It has not been all doom and gloom for the construction sector, however. Indeed, the industry has benefited as
AS THE PANDEMIC DRAGS ON, EMPLOYEES AROUND SOUTHEAST ASIA ARE CRAVING THE SOCIABLE, COLLABORATIVE ASPECTS THAT TRADITIONAL WORKPLACE CULTURE CAN PROVIDE
similar arrangement in certain specific scenarios will become a reality.” While some analysts see a gradual march back towards the “old normal” of office culture, other industry experts tout a much-trumpeted “hybrid” workplace model that is designed to support a distributed workforce of both in-office and remote workers. “Preference for flexibility has grown, highlighting that hybrid work arrangements may be the way to go, with 90% of the 1,500 employees surveyed wanting to choose their working hours, or have flexible schedules,” adds JLL’s Allan. “This implies that hybrid work remains top of mind for employees and should be considered by employers if they want to attract and retain talent.” 74
As the needs of occupiers evolve, the primary change we are likely to see in the office sector is the redesigning of spaces to make offices safer, healthier, and more sustainable. Analysts, however, do not foresee a significant impact on the amount of space leased, as companies will be looking to use their workspaces differently. They say there is likely to be a greater focus on using space better so workers are happier and more productive. Companies—not to mention developers—will also be forced to up their game to create appealing and hygienic spaces for employees.
WITH ITS GREEN CREDENTIALS AND HIGH-TECH TRIMMINGS, THE PARQ IN BANGKOK EMBODIES MODERN OFFICE DEVELOPMENT
“In the future, offices will feel more like home,” says Ken Ip, assistant general manager and group head of marketing, B.S.C. Group. “There will be a lot in common between this new form of workplaces and domestic workspaces. Features of these environments will include improved cosiness, softened acoustics and more relaxed vibes. “These can be achieved through furniture, specific fabrics and furnishings and even providing music in the workplace. Offices should let in more natural light where possible to give a homey ambience and be enhanced with improved air-conditioning systems for cleaner air quality or with open windows for increased ventilation.”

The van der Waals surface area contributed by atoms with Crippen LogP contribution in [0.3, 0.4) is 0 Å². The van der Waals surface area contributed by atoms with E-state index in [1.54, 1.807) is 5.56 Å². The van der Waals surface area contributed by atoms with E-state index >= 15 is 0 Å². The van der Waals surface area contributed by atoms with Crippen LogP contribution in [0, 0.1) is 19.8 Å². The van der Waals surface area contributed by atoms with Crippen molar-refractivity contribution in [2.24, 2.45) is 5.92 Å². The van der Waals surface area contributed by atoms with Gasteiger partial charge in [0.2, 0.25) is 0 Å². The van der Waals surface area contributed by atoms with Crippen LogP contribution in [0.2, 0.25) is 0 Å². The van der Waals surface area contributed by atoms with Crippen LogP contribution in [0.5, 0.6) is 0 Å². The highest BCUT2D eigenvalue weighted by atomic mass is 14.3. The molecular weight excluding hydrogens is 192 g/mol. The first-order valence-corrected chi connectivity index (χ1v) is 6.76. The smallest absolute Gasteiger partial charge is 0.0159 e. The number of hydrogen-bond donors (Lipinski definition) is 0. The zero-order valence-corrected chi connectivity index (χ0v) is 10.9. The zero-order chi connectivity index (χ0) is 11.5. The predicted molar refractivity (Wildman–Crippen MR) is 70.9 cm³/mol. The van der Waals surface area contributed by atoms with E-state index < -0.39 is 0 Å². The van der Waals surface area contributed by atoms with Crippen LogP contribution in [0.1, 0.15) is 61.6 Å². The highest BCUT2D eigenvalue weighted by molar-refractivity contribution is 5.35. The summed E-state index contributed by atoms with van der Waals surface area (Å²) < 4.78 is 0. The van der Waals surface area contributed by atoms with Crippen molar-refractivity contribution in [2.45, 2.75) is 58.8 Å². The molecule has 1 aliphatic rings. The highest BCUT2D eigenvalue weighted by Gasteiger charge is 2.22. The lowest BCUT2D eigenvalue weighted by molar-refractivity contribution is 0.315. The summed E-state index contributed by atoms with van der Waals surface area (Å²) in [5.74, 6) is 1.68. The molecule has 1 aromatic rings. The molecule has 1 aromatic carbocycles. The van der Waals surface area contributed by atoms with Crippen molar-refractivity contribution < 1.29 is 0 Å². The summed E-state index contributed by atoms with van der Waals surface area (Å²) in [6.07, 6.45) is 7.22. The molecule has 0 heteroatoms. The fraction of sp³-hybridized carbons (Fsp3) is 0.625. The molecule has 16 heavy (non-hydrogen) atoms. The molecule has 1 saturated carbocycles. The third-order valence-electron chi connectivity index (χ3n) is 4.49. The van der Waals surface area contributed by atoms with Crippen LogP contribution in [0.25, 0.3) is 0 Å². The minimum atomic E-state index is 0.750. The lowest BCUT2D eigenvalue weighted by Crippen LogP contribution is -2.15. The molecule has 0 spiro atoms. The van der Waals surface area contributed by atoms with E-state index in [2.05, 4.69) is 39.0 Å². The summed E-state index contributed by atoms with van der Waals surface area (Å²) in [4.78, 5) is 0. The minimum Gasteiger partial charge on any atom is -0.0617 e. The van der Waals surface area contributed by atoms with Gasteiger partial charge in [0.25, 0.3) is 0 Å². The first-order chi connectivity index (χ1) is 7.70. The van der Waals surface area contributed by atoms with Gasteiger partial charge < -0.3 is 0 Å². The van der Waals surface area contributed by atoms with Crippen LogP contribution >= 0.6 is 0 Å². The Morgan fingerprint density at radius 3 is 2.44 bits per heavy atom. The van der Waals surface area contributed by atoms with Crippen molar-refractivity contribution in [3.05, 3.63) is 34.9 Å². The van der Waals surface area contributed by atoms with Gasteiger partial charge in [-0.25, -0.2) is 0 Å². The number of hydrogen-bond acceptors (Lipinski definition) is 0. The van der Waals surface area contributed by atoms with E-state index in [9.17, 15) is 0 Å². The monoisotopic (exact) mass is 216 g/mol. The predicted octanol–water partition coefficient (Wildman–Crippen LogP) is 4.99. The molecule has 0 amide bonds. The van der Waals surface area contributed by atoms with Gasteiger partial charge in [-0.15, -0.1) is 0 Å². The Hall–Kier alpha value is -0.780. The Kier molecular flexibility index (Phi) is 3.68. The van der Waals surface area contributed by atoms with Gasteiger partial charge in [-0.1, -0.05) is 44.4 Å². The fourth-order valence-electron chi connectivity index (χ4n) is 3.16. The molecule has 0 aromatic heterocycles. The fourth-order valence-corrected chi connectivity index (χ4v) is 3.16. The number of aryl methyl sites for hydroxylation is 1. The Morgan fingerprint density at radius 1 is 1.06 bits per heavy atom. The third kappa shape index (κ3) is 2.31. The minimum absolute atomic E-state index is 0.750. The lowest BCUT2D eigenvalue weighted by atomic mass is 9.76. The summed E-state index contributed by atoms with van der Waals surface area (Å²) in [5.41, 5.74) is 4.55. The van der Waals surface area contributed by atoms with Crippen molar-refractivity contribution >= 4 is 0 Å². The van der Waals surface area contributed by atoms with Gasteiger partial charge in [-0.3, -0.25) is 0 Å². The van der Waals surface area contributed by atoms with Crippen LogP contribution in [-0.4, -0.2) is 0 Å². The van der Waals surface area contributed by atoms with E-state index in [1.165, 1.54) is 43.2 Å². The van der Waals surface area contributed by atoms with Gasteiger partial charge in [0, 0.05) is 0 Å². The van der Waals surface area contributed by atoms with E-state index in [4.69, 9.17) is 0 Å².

appears to be growing among employees for a return to the office. That’s good news for developers and investors in the sector, who can look forward to witnessing a resurrection instead of a burial. “The office sector is supported by healthy market fundamentals, and we continue to see positive occupier sentiment across Asia Pacific,” concludes JLL’s Allan. “This gives us reason to believe that markets will steady over the coming months, and office conditions will stabilise before early 2022. We forecast rents will begin recovering in 2023.”
With these lofty visions of the workplace future doing the rounds, it’s little wonder that enthusiasm 75
LATE TO THE PARTY Filial piety and a lack of affordability in housing markets regionwide, exacerbated by the pandemic, are stymieing the buying ambitions of young property seekers around Southeast Asia BY AL GERARD DE LA CRUZ
rom the “Greatest Generation” to “Baby Boomers” to the “MTV Generation,” some demographic cohorts have worn their labels like badges of honour. Those born between 1981 through 1996 got the short end of the baton: “Generation Rent.” Generation Y has held a fascination for real estate pundits over the last decade. Witnesses to once-in-a-lifetime socioeconomic setbacks from the global financial crisis to today’s pandemic, so-called millennials have scaled the property ladder with less precocity than their forebears.
SINGAPORE IS A SHINING EXAMPLE IN SOUTHEAST ASIA ON HOW TO GIVE THE YOUTH A LEG UP IN HOMEOWNERSHIP. HERE, PUBLIC HOUSING COVERS 80% OF THE POPULACE, WITH FINANCING READILY AVAILABLE
Delaying their homeownership goals until later in life, millennials are not “adulting” enough or so the old accusation goes. Their little siblings are not exactly “Generation Buy” either. By 2020, Generation Z, those born from 1997 onwards, became the most populous generation in history at 2.47 billion even as a health crisis depopulated the planet (and diminished their job prospects). Homeownership is even more elusive in Southeast Asia, a melting pot of ethnicities where more than half of the populace is younger than 30. But Generation Rent is not a fair assessment of the region’s youth—they haven’t left the nest in the first place. “Tight-knit family cultures, higher-thanaverage ages of a first marriage, and a lower rate of marriages mean that Southeast Asia’s millennial population have not felt as much pressure to move away from their families, compared to millennials in other parts of the world,” says Christine Li, head of research for Knight Frank Asia-Pacific. “The idea of ‘Generation Rent’ simply has not applied here.” Filial piety still holds sway in Southeast Asia despite how progressive the last generations may have seemed. In a recent survey by PropertyGuru, the majority or 49% of millennials in Thailand and, to a lesser extent, Indonesia (31%) cite taking care of parents as the top barrier to moving out over the next year. In Singapore, being unmarried prevents most respondents (41%) from flying the coop, a social more echoed throughout conservative Asia.